Learning how to cook will save you money, calories, and your life. Don’t scoff – cooking for yourself is almost always healthier than restaurant food and long life is an indirect result of a healthy diet. There is a downside to cooking; the mystery calorie curtain is lifted and your entire view of food will change a bit. You can no longer pretend that cheesecake is good for you because cheese has protein.
I used to order cheesecake every time I saw it on the menu, but then I learned how to bake. Cheesecake. Is. Bad for you.
Ever eat at Season’s 52 or Harvest? They offer 300 calorie desserts that are approximately two bites big. Did they change their cheesecake by making it “light”? No, they just cut the portion size to a depressing amount. Restaurants want their food to taste good, so they use too much fat, too much sugar, and too much salt. If you make a cheesecake at home you can make a few swaps so that it’s not scary bad for you but it’s still cheesecake! Also, cheesecake is positively elementary when it comes to preparation…it’s easier than your standard butter cake by a LOT.
And who doesn’t love a cannoli? Termini’s in South Philly – swoon. They are made with ricotta cheese (yes, that is the same stuff in lasagna). It’s such a basic flavor that it can easily go savory or sweet. Cannoli can have an almond or cinnamon flavor and sometimes contains candied fruit. Mini chips and powdered sugar are staples. This cheesecake has ricotta for texture, almond, cinnamon, orange zest, and mini chips in the batter; the powdered sugar on top makes it pretty.
To make it light, we are going crustless! Our graham cracker “crust” is now on top – without any added butter. We are using some fat free cream cheese, low fat ricotta cheese, and egg whites instead of whole eggs. The egg white is a mere 17 calories, is fat free, and contains half of the protein. This recipe clocks in at just over 300 calories per serving, whereas the dulce de leche cheesecake from the Cheesecake Factory, for instance, is 1,079 calories. Yes, you read that right. In fact, the “light” labeled lowest calorie option there is still 570 calories.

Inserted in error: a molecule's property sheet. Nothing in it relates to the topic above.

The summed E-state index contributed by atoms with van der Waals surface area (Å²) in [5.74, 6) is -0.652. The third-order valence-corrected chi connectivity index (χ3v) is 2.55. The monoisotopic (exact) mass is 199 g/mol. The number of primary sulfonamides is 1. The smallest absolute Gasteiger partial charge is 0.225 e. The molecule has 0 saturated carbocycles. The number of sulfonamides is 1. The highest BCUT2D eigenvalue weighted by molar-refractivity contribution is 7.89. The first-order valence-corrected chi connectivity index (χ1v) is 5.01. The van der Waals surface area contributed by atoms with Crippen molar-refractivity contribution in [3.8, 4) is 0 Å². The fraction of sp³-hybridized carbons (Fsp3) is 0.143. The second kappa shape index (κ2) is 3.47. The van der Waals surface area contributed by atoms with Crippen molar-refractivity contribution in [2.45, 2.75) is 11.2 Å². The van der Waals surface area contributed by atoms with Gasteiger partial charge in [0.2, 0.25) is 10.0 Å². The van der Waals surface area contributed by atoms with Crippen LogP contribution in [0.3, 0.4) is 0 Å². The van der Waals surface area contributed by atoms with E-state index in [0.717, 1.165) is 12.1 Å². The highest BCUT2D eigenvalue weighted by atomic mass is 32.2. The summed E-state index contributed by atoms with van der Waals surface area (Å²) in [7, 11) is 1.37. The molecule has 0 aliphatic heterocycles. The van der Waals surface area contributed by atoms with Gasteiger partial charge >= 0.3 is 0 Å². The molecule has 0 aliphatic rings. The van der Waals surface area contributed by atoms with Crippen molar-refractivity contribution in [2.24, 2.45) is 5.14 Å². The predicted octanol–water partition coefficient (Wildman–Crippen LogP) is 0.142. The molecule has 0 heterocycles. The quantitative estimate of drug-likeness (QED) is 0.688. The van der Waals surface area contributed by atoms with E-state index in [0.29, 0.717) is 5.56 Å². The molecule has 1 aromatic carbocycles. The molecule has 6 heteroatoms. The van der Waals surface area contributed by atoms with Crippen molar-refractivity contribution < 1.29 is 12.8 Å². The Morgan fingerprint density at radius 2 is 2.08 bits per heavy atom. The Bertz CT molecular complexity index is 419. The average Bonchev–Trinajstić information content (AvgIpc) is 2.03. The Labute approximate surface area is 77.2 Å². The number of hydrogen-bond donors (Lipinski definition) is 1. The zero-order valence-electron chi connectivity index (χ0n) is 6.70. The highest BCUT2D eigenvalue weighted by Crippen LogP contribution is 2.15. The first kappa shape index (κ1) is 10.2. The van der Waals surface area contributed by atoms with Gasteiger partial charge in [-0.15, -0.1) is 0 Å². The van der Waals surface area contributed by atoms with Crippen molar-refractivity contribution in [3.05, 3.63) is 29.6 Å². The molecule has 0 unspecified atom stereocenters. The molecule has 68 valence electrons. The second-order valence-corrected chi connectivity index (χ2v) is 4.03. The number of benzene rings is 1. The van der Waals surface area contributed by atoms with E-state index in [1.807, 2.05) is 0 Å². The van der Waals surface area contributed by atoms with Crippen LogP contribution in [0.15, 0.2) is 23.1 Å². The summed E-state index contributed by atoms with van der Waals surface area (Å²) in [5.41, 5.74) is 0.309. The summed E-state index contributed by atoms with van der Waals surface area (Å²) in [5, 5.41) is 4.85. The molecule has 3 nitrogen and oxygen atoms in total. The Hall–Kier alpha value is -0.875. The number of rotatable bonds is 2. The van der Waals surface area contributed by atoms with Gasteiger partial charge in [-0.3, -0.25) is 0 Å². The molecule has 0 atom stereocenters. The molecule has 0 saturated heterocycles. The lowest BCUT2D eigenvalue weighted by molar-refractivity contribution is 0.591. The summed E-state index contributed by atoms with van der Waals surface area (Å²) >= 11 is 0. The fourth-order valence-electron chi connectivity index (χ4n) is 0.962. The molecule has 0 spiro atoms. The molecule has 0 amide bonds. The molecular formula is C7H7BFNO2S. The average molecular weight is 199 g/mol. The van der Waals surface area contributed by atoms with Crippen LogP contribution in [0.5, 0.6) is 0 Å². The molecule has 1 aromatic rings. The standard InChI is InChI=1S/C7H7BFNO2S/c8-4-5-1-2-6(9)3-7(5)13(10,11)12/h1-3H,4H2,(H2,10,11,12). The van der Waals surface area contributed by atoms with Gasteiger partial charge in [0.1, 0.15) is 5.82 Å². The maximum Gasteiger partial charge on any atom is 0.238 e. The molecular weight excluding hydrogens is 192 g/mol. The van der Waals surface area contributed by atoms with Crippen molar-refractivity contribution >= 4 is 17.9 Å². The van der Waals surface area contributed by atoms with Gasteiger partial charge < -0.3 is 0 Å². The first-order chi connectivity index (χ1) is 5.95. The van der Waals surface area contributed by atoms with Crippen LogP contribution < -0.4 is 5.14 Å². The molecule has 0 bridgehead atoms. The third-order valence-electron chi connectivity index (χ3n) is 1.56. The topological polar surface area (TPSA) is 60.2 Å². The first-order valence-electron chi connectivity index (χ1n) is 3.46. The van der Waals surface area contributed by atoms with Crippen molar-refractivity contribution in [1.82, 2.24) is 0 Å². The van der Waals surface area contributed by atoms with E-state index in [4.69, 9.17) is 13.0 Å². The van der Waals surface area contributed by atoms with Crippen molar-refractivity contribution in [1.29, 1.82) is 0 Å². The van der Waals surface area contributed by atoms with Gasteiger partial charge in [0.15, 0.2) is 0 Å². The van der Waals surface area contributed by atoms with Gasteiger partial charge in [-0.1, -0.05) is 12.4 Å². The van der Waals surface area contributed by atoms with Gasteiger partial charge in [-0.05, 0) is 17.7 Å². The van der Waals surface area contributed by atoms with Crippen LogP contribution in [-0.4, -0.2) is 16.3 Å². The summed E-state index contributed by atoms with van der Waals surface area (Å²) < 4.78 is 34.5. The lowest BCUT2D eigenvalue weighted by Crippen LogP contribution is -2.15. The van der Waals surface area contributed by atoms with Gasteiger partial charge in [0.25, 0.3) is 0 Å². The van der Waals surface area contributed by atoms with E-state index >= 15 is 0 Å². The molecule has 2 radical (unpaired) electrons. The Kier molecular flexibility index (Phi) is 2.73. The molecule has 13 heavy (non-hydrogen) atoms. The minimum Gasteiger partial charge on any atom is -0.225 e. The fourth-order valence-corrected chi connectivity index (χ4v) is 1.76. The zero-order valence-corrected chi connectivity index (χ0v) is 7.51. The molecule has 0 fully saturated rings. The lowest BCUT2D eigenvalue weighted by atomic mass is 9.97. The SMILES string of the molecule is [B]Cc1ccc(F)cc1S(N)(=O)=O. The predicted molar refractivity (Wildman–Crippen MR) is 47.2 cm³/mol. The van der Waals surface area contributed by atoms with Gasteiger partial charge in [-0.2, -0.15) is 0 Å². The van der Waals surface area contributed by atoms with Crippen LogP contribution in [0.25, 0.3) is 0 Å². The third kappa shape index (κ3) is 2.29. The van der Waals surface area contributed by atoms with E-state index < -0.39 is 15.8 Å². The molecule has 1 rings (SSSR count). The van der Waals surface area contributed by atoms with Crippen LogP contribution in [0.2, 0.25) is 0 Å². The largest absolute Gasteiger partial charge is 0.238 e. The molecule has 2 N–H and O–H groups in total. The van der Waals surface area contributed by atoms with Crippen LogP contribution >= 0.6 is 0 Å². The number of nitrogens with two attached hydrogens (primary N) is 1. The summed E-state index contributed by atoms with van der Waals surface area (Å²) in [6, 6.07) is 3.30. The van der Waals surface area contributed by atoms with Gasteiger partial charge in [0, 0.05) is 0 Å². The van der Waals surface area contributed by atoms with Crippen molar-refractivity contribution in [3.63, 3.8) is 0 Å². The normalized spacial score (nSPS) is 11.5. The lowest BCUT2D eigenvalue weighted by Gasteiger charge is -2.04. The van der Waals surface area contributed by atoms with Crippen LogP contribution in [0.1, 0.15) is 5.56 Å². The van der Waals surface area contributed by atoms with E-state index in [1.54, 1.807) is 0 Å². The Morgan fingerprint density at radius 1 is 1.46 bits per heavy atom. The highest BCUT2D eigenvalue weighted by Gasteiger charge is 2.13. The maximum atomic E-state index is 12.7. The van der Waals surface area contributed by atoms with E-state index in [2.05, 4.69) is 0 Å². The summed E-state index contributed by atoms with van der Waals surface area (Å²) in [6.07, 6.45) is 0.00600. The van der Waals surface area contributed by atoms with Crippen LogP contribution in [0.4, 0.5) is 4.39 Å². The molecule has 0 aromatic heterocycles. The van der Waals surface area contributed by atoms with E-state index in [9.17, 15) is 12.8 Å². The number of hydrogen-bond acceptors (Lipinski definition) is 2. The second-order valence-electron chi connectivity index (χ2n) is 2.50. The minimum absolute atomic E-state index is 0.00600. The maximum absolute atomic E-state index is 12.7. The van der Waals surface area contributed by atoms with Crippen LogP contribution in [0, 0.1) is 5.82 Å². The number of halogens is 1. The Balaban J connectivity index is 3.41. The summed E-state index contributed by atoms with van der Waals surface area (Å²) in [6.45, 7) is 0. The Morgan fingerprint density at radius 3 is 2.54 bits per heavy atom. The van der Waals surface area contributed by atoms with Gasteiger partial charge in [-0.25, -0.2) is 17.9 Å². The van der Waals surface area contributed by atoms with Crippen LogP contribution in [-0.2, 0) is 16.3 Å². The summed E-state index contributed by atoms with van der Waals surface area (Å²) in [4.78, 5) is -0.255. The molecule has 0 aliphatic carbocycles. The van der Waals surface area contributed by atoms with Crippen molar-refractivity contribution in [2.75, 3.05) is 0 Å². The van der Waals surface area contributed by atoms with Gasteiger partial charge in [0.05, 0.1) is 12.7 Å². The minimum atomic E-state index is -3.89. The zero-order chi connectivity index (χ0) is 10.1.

Traditional cheesecake is made in a springform pan. This pan is round, has a removable bottom and a latch to loosen the sides. Though I used my springform pan, I am sure this would work in a pie plate. Whichever you use, make sure to spray it with a nonstick spray – I had no problems at all releasing it from the pan.
Light Cannoli Cheesecake
8 oz. cream cheese, softened
8 oz. fat free cream cheese, softened
3/4 c. sugar
1 tsp. vanilla extract
1/2 tsp. almond exract
1/2 tsp. cinnamon
3/4 c. low-fat ricotta cheese
3 egg whites
2 tbsp. fresh squeezed orange juice
1 tsp. finely grated orange zest
2 tbsp. flour
1/2 c. semisweet mini chocolate chips
2 sheets lowfat graham crackers (honey or cinnamon)
1/4 c. chocolate sauce or fudge topping, purchased or homemade
1. Preheat oven to 325 degrees.
2. Spray an 8 in. springform pan or pie plate with nonstick spray.
3. In a mixing bowl, beat cream cheese, sugar, vanilla, almond extract, cinnamon and ricotta cheese together with electric mixer until smooth.
4. Add egg whites, orange juice, zest and flour and beat until just combined. Once the egg whites are added, you don’t want to overbeat the batter. This will create air bubbles that will make your cake have cracks in the top.
5. Fold in mini chips with a rubber spatula.
6. Pour mixture into pan or pie plate. Bake for 45-50 minutes or until you gently shake the pan and the middle stays firm (instead of jiggling like jello).
7. Cool on a wire rack and then cover with plastic wrap and refrigerate at least 3 hours or up to two days.
8. An hour or two before serving, make topping. Crumble graham crackers with your hands to break into 1/2 in. pieces. Spread in the center of the cheesecake. Drizzle with warmed chocolate sauce and sprinkle with powdered sugar.
9. Let cake sit at room temperature at least 30 minutes before serving. Cut into 8-10 slices.